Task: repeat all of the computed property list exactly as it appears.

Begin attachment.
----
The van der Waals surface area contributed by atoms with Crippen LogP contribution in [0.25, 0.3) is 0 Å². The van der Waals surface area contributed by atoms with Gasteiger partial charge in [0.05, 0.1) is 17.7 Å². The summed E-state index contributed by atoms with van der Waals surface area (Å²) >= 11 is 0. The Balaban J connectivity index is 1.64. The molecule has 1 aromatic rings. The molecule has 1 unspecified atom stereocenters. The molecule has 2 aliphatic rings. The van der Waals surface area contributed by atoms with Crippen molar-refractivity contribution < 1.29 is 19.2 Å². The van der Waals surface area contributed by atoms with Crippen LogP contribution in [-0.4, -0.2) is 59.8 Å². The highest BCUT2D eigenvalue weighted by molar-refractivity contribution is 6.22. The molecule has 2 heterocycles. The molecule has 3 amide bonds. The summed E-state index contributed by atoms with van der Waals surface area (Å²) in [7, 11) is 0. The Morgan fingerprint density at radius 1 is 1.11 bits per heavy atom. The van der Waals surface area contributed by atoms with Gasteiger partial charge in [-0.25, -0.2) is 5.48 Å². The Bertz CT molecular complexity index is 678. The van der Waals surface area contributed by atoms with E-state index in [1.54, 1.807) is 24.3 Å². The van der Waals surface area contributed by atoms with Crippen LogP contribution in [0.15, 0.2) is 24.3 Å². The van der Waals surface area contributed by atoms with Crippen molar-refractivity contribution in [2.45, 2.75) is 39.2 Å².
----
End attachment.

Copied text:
The van der Waals surface area contributed by atoms with Crippen LogP contribution in [0.25, 0.3) is 0 Å². The van der Waals surface area contributed by atoms with Gasteiger partial charge in [0.05, 0.1) is 17.7 Å². The summed E-state index contributed by atoms with van der Waals surface area (Å²) >= 11 is 0. The Balaban J connectivity index is 1.64. The molecule has 1 aromatic rings. The molecule has 1 unspecified atom stereocenters. The molecule has 2 aliphatic rings. The van der Waals surface area contributed by atoms with Crippen molar-refractivity contribution < 1.29 is 19.2 Å². The van der Waals surface area contributed by atoms with Crippen LogP contribution in [-0.4, -0.2) is 59.8 Å². The highest BCUT2D eigenvalue weighted by molar-refractivity contribution is 6.22. The molecule has 2 heterocycles. The molecule has 3 amide bonds. The summed E-state index contributed by atoms with van der Waals surface area (Å²) in [7, 11) is 0. The Morgan fingerprint density at radius 1 is 1.11 bits per heavy atom. The van der Waals surface area contributed by atoms with Gasteiger partial charge in [-0.25, -0.2) is 5.48 Å². The Bertz CT molecular complexity index is 678. The van der Waals surface area contributed by atoms with E-state index in [1.54, 1.807) is 24.3 Å². The van der Waals surface area contributed by atoms with Crippen LogP contribution in [0.15, 0.2) is 24.3 Å². The van der Waals surface area contributed by atoms with Crippen molar-refractivity contribution in [2.45, 2.75) is 39.2 Å².